Tuesday, February 24, 2009
Today is Mardi Gras Day but I could not go to New Orleans this year for the biggest street party in America as I usually do. However, the spirit of "Laissez les bons temps rouler"="Let The Good Times Roll" is always in my spirit. The 3 primary colors of Mardi Gras are purple for JUSTICE, gold for POWER, and green for FAITH. Rex, the King of Mardi Gras in New Orleans, selected these colors back in 1872 and they have been used ever since then. Trivia: Later Louisiana State University adopted the purple and gold of Mardi Gras for their colors, and Tulane in NOLA selected the remaining green then added blue. For Mardi Gras season I love these 3 colors, but they cannot compare to the beautiful red and blue of Ole Miss the rest of the year.
Saturday, February 21, 2009
http://www.youtube.com/watch?v=GRH7ajmxGFU Back in the "good ole days" when we had our apartment in the French Quarter, the Mardi Gras season was full of a jillion parades all over New Orleans, and being a "dog parent" one of my favorites was always the dog parade put on by the Krewe of Barkus. It raises lots of money to help animal rescue shelters. I did not make it to this one last weekend but above is a video of it from You Tube. Just click the arrow and enjoy watching it! The parade dogs are dressed in cool costumes and usually their owners are too. Despite many expensive registered dogs parading, the "Queen" can only be chosen from those females adopted from an animal rescue shelter.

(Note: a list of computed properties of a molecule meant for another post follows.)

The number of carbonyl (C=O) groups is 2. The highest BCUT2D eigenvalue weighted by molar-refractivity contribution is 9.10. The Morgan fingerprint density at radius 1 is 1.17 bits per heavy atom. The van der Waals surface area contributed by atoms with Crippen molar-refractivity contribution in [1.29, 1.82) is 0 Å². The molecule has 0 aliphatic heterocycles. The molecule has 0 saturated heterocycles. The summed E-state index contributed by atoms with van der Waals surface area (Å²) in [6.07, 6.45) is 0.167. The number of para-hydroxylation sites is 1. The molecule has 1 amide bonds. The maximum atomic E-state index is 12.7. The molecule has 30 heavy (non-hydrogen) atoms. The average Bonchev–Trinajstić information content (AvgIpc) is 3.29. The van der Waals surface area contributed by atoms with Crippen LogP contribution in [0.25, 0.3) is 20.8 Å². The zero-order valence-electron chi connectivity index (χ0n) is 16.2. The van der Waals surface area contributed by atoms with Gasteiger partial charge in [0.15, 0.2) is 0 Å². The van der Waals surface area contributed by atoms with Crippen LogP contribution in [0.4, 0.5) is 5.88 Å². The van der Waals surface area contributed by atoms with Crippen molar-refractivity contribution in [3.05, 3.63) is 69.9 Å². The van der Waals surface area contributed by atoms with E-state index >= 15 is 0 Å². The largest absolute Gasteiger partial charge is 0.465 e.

Monday, February 16, 2009
These are some photos I took of the lovely Bloom Fountain in Vicksburg. It was installed in 1927 near the city rose garden thanks to a bequest of $6,500 in the will of Louis Bloom. The statue is of Hebe, the Greek goddess who personified the eternal beauty of youth. (Is this Vicksburg's "Fountain of Youth"?) Hebe is pronounced correctly two ways: "Hebe" as in "Hebrew" or "Heebie" as in "Heebie Jeebies". Hebe was the cup bearer of the Greek gods on Mt. Olympus serving them ambrosia carried in her pitcher from the cup in her hand at their heavenly feasts. (However only plain water drips from the cup in her hand at this fountain.) In addition, Hebe was the patron goddess of young brides and also the attendant of Aphrodite, the goddess of love. TMI I know but I like trivia. Some people who stare at Hebe's face of the Bloom Fountain statue think her eyes and expression are strange which makes some viewers nervous thus giving them the "Heebie Jeebies". Personally I like her serene gaze. What do you think?
Sunday, February 15, 2009
I have accepted the invitation from Carol at May Dreams Garden to join her Garden Bloggers Bloom Day so this photo is my first submission of something blooming in our little cottage garden. It was so good to get a rain here as we have had an unusual dry spell for February. My pansies got a nice drink and shower. With wet faces they are kind of cute I think.
Friday, February 13, 2009
Happy Valentine's Day to you and your loved ones! Here are some photos of the lush green Valentine Vine growing on my patio trellis in July, 2008. Because of its heart shaped leaves it is called by many names such as: Valentine Vine, Heart Vine, Air Potato, Air Yam, Bitter Yam, and "blankety-blank" by those in south Florida and the tropics who hate it and find it to be an invasive pest and noxious exotic weed. Here in central Mississippi I love this rampant vine perfect for shielding and screening the west side of our patio from the scorching afternoon summer sun. Our frost and winter stop it from growing out of control. I suppose it is a plant that you either love or hate depending on how you use it. In Africa the fat "potatoes" that grow on its vines high in the air are eaten after boiling to remove the poison.